Another strategy that might work could be to fund “aggregators” whose job would be to identify promising approaches from any source, help assemble partnerships if necessary, and then help prepare applications for funding. This could help young innovators with great ideas combine their efforts, create more complete and powerful innovations, and subject them to rigorous evaluations. In addition to SBIR-funded projects, promising program elements might be found in projects funded by private foundations or agencies outside of education. They might be components of IES or i3 projects that produced promising but not conclusive outcomes in their evaluations, perhaps due to insufficient sample size. Aggregators might link up programs with broad reach but limited technology with brash technology start-ups in need of access to markets. If the goal is finding promising but incomplete efforts and helping them reach effectiveness and scale, every source should be fair game.

Government has made extraordinary progress in promoting the development, rigorous evaluation, and scale-up of proven programs. However, its success has led to a demand for proven programs that it cannot fulfill at the usual pace. Current grant programs at IES and i3/EIR should continue, but in addition we need innovative strategies capable of greatly accelerating the pace of development, evaluation, and scale up.

Educationists and Economists

I used to work part time in England, and I’ve traveled around the world a good bit speaking about evidence-based reform in education and related topics. One of the things I find striking in country after country is that at the higher levels, education is not run by educators. It is run by economists.

In the U.S., this is also true, though it’s somewhat less obvious. The main committees in Congress that deal with education are the House Education and the Workforce Committee and the Senate Health, Education, Labor, and Pensions (HELP) Committee. Did you notice the words “workforce” and “labor”? That’s economists. Further, politicians listen to economists, because they consider them tough-minded, data-driven, and fact-friendly. Economists see education as contributing to the quality of the workforce, now and in the future, and this makes them influential with politicians.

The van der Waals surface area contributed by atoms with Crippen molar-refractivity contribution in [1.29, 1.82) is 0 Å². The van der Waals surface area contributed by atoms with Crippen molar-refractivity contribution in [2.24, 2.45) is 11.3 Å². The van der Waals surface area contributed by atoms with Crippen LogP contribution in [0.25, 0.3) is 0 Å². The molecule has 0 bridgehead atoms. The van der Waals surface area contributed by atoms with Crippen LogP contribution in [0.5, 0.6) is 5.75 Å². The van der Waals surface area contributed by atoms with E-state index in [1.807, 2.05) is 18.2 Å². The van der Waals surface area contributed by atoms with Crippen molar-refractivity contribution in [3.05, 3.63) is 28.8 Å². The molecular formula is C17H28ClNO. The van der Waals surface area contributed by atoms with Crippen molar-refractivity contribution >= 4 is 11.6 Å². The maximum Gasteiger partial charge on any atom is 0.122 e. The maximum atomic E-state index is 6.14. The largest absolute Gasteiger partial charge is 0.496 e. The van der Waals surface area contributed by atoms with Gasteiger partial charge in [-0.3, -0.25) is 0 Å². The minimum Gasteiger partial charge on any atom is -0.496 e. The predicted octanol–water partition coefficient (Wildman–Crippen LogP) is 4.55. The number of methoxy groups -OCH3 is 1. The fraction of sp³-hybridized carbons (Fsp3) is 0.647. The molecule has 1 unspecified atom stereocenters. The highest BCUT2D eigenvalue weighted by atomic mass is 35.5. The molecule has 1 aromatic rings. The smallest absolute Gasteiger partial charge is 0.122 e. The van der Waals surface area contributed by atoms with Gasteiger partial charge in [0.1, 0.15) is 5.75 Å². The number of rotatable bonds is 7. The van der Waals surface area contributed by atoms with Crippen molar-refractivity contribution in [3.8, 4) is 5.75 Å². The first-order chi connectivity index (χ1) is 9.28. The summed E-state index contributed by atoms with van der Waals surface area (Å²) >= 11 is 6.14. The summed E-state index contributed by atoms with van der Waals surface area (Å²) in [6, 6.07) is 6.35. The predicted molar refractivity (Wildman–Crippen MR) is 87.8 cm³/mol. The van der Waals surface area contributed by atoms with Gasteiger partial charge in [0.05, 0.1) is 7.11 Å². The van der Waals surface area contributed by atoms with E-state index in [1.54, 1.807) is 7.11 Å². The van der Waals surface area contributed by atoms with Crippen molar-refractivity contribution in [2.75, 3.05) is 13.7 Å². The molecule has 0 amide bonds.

A lot of the policy prescriptions that get widely discussed and implemented broadly are the sorts of things economists love to dream up. For example, they are partial to market incentives, new forms of governance, rewards and punishments, and social impact bonds. Individual economists, and the politicians who listen to them, take diverse positions on these policies, but the point is that economists rather than educators often set the terms of the debates on both sides. As one example, educators have been talking about long-term impacts of quality preschool for 30 years, but when Nobel Prize-winning economist James Heckman took up the call, preschool became a top priority of the Obama Administration.

I have nothing against economists. Some of my best friends are economists. But here is why I am bringing them up.

Evidence-based reform is creating a link between educationists and economists, and thereby to the politicians who listen to them, that did not exist before. Evidence-based reform speaks the language that economists insist on: randomized evaluations of replicable programs and practices. When an educator develops a program, successfully evaluates it at scale, and shows it can be replicated, this gives economists a tangible tool they can show will make a difference in policy. Other research designs are simply not as respected or accepted. But an economist with a proven program in hand has a measurable, powerful means to affect policy and help politicians make wise use of resources.

If we want educational innovation and research to matter to public policy, we have to speak truth to power, in the language of power. And that language is increasingly the language of rigorous evidence. If we keep speaking it, our friends the economists will finally take evidence from educational research seriously, and that is how policy will change to improve outcomes for children on a grand scale.